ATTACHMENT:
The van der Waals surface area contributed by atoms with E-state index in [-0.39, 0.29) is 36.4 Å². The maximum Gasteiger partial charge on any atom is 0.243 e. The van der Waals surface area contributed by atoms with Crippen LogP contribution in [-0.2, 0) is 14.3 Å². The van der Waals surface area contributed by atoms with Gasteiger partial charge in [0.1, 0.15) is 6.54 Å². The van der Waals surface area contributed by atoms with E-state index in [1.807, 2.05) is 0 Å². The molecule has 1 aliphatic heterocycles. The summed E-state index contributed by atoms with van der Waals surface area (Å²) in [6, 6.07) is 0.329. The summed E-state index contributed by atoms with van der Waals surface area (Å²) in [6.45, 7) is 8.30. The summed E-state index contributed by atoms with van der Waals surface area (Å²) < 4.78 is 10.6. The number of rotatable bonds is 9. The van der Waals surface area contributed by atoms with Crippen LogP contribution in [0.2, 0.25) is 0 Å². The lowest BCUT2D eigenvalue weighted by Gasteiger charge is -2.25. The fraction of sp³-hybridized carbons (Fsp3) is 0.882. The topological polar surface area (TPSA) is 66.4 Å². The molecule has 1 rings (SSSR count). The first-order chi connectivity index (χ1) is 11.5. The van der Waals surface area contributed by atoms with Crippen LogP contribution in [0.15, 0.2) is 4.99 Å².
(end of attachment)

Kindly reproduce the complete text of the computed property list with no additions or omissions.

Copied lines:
The van der Waals surface area contributed by atoms with E-state index in [-0.39, 0.29) is 36.4 Å². The maximum Gasteiger partial charge on any atom is 0.243 e. The van der Waals surface area contributed by atoms with Crippen LogP contribution in [-0.2, 0) is 14.3 Å². The van der Waals surface area contributed by atoms with Gasteiger partial charge in [0.1, 0.15) is 6.54 Å². The van der Waals surface area contributed by atoms with E-state index in [1.807, 2.05) is 0 Å². The molecule has 1 aliphatic heterocycles. The summed E-state index contributed by atoms with van der Waals surface area (Å²) in [6, 6.07) is 0.329. The summed E-state index contributed by atoms with van der Waals surface area (Å²) in [6.45, 7) is 8.30. The summed E-state index contributed by atoms with van der Waals surface area (Å²) < 4.78 is 10.6. The number of rotatable bonds is 9. The van der Waals surface area contributed by atoms with Crippen LogP contribution in [0.2, 0.25) is 0 Å². The lowest BCUT2D eigenvalue weighted by Gasteiger charge is -2.25. The fraction of sp³-hybridized carbons (Fsp3) is 0.882. The topological polar surface area (TPSA) is 66.4 Å². The molecule has 1 rings (SSSR count). The first-order chi connectivity index (χ1) is 11.5. The van der Waals surface area contributed by atoms with Crippen LogP contribution in [0.15, 0.2) is 4.99 Å².